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After eliminating the in-plane rigid body motion, the resultant displacement field measured using DIC can be applied to calculate strain and CTE according to the common process [12].

The tests were finished with six samples according to above process, the obtained CTE values by DPDSC and DIC for Polyetherimide and Polyimide Film specimens are listed in Table 1 , and compared with the actual CTEs. The actual value of CTE of Polyetherimide film is 52 ppm/°C according to the test standard IPC-TM-650 [15], while for Polyimide Film, it is 17 at the temperature range of 30-100°C,and 32 at 100-150°C according to the test standard ASTM D-696-91 [16]. The mean of the measured values and standard deviation are also listed.

Tables Icon

Table 1. CTE results using different methods

For comparison convenience, the CTE of measured, mean and actual values are also shown in Fig. 4 (a) and (b) . From these figures, it can be seen that the measured values using DPDSC are closer to the actual values than those using DIC. The absolute error of DPDSC for CTE is less than 2%. That is, the DPDSC method for CTE has higher precision than that of conventional DIC.

 

Fig. 4 CTE comparsion of different film materials using different methods: (a) CTE of Polyetherimide material, (b) CTE of Polyimide material

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In general, the higher the temperature are, the larger of the standard deviation is. DPDSC has a smaller standard deviation. In this investigation, the standard deviation of DPDSC for CTE is less than 1.34 ppm/°C, while DIC is larger than 1.59 ppm/°C, so DPDSC has a better repeatability than DIC. It seems that the result from DPDSC approach is better than conventional DIC, which demonstrates the benefit of taking into account more of the available information during CTE calculations.

The displacement field is always the direct focus in conventional DIC for CTE measurement. DPDSC for CTE, however, has shifted that focus from displacement to CTE. In addition, the current developed approach has turned a CTE measurement task to an optimisation process based on the criterion of correlation. This is equivalent to looking at the overall deformation pattern associated with a specific thermal expansion behaviour that is represented by a set of intrinsic parameters CTE, rather than making isolated displacement measurements at limited locations within the field of view in DIC. The intrinsic parameter CTE governs the deformation pattern of an object under investigation, and thus is the prime concern of a measurement task. By employing an optimisation strategy, the task of CTE measurement can be turned to a correlation search process. That is, to find a set of intrinsic parameters that, after being used to perform an affine transformation, will best recover the deformed digital image to its original one. Apparently, the direct output of the proposed approach is no longer the displacement field but the intrinsic parameters CTE. Once the intrinsic parameters are found, the associated deformation patterns are already determined.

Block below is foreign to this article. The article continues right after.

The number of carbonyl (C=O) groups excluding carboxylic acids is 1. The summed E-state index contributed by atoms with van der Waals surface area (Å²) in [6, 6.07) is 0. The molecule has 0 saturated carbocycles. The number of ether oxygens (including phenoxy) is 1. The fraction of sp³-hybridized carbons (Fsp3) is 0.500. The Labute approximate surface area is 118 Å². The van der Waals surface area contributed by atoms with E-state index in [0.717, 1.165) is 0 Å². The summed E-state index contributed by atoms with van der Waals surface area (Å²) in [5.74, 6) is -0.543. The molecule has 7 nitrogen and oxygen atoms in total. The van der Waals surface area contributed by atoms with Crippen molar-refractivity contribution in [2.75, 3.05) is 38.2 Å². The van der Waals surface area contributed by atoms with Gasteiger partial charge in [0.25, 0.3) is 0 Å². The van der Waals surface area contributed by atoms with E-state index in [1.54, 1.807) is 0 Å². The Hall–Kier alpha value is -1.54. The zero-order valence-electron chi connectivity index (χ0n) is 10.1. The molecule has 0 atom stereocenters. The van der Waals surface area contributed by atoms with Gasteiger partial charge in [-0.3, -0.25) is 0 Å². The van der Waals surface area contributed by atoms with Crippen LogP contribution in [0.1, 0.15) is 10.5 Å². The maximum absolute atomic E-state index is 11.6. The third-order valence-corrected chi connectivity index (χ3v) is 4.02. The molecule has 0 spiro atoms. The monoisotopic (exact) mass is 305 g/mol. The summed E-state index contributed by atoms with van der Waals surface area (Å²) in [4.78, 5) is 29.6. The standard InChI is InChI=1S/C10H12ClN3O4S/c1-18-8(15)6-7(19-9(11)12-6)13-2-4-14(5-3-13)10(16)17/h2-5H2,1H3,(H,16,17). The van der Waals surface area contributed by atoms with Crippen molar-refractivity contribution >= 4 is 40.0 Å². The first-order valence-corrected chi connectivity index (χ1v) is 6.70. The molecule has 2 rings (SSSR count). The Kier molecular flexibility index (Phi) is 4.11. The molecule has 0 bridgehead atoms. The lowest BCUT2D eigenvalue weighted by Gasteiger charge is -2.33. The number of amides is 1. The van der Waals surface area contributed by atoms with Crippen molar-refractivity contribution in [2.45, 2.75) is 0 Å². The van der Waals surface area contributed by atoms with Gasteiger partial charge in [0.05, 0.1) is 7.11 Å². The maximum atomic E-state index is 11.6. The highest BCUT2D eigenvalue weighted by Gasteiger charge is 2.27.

6. Conclusions

A novel DPDSC method for CTE measurement is proposed. It uses the intrinsic parameters CTE as the direct variables in a correlation computation. Each set of such intrinsic parameters and parameters of rigid body motion corresponds to a specific deformation pattern, which as a whole is used to affine transform the digital image captured after the object is deformed by heating. This turns the CTE measurement issue into a pure numerical computation process, i.e., to search for a set of intrinsic parameters that will maximise the correlation between the inverse affine transformed image and the actual original image.

The proposed approach is implemented through an optimisation procedure. Since the direct variables in such a numerical optimisation process are the intrinsic parameters CTE, the conventional strain measurement procedure in CTE which involves the complex displacement and strain calculation is no longer required. Validation tests have proved the viability of the new approach, and the accuracy and reproducibility of CTE measurement has been improved compared to the conventional DIC method.

Acknowledgements

This work was supported by the Marie Curie International Incoming Fellowship (Project No.221623) of the European Commission, the National Natural Science Foundation of China under grant No. 11072033.

References and links

1. W. Fang and J. A. Wickert, “Determining mean and gradient residual stress in thin films using micromachined cantilevers,” J. Micromech. Microeng. 6(3), 301–309 (1996). [CrossRef]  

2. M. B. David and V. M. Bright, “Design and performance of a double hot arm polysilicon thermal actuator,” Proc. SPIE, Micromacined devices and components III 3224, 296–306(1997).

3. J. W. Suh, S. F. Glander, R. B. Darling, and C. W. Storment, “Organic thermal and electrostatic ciliary microactuator array for object manipulation,” Sens. Act. A: Physical 58, 51–60 (1997). [CrossRef]  

4. H. Tada, A. E. Kumpel, R. E. Lathrop, J. B. Slanina, P. Nieva, P. Zavracky, I. N. Miaoulis, and P. Y. Wong, “Thermal expansion coefficient of polycrystalline silicon and silicon dioxide thin films at high temperatures,” J. Appl. Phys. 87(9), 4189–4194 (2000). [CrossRef]  

5. W. L. Fang, H. C. Tsai, and C. Y. Lo, “Determining thermal expansion coefficients of thin films using micromachined cantilevers,” Sens. Act. A: Physical 77, 21–27 (1999). [CrossRef]